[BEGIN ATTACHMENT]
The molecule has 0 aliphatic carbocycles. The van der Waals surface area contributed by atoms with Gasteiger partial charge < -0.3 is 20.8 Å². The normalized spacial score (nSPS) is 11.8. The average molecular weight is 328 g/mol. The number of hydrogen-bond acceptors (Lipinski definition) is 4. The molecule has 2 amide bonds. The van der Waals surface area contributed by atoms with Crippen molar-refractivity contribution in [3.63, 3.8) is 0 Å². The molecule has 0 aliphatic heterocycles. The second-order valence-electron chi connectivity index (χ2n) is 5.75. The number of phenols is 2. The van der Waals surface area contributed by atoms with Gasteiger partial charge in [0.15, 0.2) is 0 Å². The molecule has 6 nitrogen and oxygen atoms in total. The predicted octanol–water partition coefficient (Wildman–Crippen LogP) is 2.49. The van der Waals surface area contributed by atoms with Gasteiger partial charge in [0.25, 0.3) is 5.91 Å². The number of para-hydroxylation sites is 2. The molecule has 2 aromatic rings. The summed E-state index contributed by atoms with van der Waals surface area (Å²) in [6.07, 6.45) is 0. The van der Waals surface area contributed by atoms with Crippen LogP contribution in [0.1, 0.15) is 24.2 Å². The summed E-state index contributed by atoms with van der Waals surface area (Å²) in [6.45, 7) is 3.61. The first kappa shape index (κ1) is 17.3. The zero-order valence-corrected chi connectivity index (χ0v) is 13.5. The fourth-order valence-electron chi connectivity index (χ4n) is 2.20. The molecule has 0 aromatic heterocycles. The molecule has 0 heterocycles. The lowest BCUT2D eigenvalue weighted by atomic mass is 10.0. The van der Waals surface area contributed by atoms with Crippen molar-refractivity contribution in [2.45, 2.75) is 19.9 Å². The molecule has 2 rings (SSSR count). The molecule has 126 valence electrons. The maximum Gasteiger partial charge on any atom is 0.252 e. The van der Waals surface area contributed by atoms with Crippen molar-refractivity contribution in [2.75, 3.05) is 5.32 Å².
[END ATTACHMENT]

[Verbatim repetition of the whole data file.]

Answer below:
The molecule has 0 aliphatic carbocycles. The van der Waals surface area contributed by atoms with Gasteiger partial charge < -0.3 is 20.8 Å². The normalized spacial score (nSPS) is 11.8. The average molecular weight is 328 g/mol. The number of hydrogen-bond acceptors (Lipinski definition) is 4. The molecule has 2 amide bonds. The van der Waals surface area contributed by atoms with Crippen molar-refractivity contribution in [3.63, 3.8) is 0 Å². The molecule has 0 aliphatic heterocycles. The second-order valence-electron chi connectivity index (χ2n) is 5.75. The number of phenols is 2. The van der Waals surface area contributed by atoms with Gasteiger partial charge in [0.15, 0.2) is 0 Å². The molecule has 6 nitrogen and oxygen atoms in total. The predicted octanol–water partition coefficient (Wildman–Crippen LogP) is 2.49. The van der Waals surface area contributed by atoms with Gasteiger partial charge in [0.25, 0.3) is 5.91 Å². The number of para-hydroxylation sites is 2. The molecule has 2 aromatic rings. The summed E-state index contributed by atoms with van der Waals surface area (Å²) in [6.07, 6.45) is 0. The van der Waals surface area contributed by atoms with Crippen LogP contribution in [0.1, 0.15) is 24.2 Å². The summed E-state index contributed by atoms with van der Waals surface area (Å²) in [6.45, 7) is 3.61. The first kappa shape index (κ1) is 17.3. The zero-order valence-corrected chi connectivity index (χ0v) is 13.5. The fourth-order valence-electron chi connectivity index (χ4n) is 2.20. The molecule has 0 aromatic heterocycles. The molecule has 0 heterocycles. The lowest BCUT2D eigenvalue weighted by atomic mass is 10.0. The van der Waals surface area contributed by atoms with Crippen molar-refractivity contribution in [2.45, 2.75) is 19.9 Å². The molecule has 2 rings (SSSR count). The molecule has 126 valence electrons. The maximum Gasteiger partial charge on any atom is 0.252 e. The van der Waals surface area contributed by atoms with Crippen molar-refractivity contribution in [2.75, 3.05) is 5.32 Å².